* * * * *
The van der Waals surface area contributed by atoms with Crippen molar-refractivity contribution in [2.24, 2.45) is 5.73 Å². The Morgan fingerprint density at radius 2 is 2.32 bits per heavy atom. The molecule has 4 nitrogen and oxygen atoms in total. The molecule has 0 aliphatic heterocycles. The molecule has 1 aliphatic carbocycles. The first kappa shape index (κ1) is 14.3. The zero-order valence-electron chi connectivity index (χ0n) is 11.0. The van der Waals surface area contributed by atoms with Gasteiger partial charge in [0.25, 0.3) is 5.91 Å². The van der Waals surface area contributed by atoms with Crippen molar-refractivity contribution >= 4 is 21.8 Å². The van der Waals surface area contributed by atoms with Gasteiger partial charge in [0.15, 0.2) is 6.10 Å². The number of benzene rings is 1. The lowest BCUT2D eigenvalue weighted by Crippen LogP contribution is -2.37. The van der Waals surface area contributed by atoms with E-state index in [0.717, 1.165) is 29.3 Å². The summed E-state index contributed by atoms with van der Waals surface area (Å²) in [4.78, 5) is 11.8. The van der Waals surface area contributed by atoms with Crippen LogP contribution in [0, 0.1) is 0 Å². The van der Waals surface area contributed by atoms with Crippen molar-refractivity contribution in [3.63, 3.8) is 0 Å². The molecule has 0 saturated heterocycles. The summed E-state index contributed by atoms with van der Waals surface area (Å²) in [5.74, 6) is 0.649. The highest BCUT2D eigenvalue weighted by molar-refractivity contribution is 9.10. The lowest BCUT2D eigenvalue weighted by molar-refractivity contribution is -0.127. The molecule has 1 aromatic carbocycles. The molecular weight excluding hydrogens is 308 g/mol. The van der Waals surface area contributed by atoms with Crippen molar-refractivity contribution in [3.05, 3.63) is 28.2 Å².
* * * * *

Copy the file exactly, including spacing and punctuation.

The van der Waals surface area contributed by atoms with Crippen molar-refractivity contribution in [2.24, 2.45) is 5.73 Å². The Morgan fingerprint density at radius 2 is 2.32 bits per heavy atom. The molecule has 4 nitrogen and oxygen atoms in total. The molecule has 0 aliphatic heterocycles. The molecule has 1 aliphatic carbocycles. The first kappa shape index (κ1) is 14.3. The zero-order valence-electron chi connectivity index (χ0n) is 11.0. The van der Waals surface area contributed by atoms with Gasteiger partial charge in [0.25, 0.3) is 5.91 Å². The van der Waals surface area contributed by atoms with Crippen molar-refractivity contribution >= 4 is 21.8 Å². The van der Waals surface area contributed by atoms with Gasteiger partial charge in [0.15, 0.2) is 6.10 Å². The number of benzene rings is 1. The lowest BCUT2D eigenvalue weighted by Crippen LogP contribution is -2.37. The van der Waals surface area contributed by atoms with E-state index in [0.717, 1.165) is 29.3 Å². The summed E-state index contributed by atoms with van der Waals surface area (Å²) in [4.78, 5) is 11.8. The van der Waals surface area contributed by atoms with Crippen LogP contribution in [0, 0.1) is 0 Å². The van der Waals surface area contributed by atoms with Crippen molar-refractivity contribution in [3.63, 3.8) is 0 Å². The molecule has 0 saturated heterocycles. The summed E-state index contributed by atoms with van der Waals surface area (Å²) in [5.74, 6) is 0.649. The highest BCUT2D eigenvalue weighted by molar-refractivity contribution is 9.10. The lowest BCUT2D eigenvalue weighted by molar-refractivity contribution is -0.127. The molecule has 1 aromatic carbocycles. The molecular weight excluding hydrogens is 308 g/mol. The van der Waals surface area contributed by atoms with Crippen molar-refractivity contribution in [3.05, 3.63) is 28.2 Å².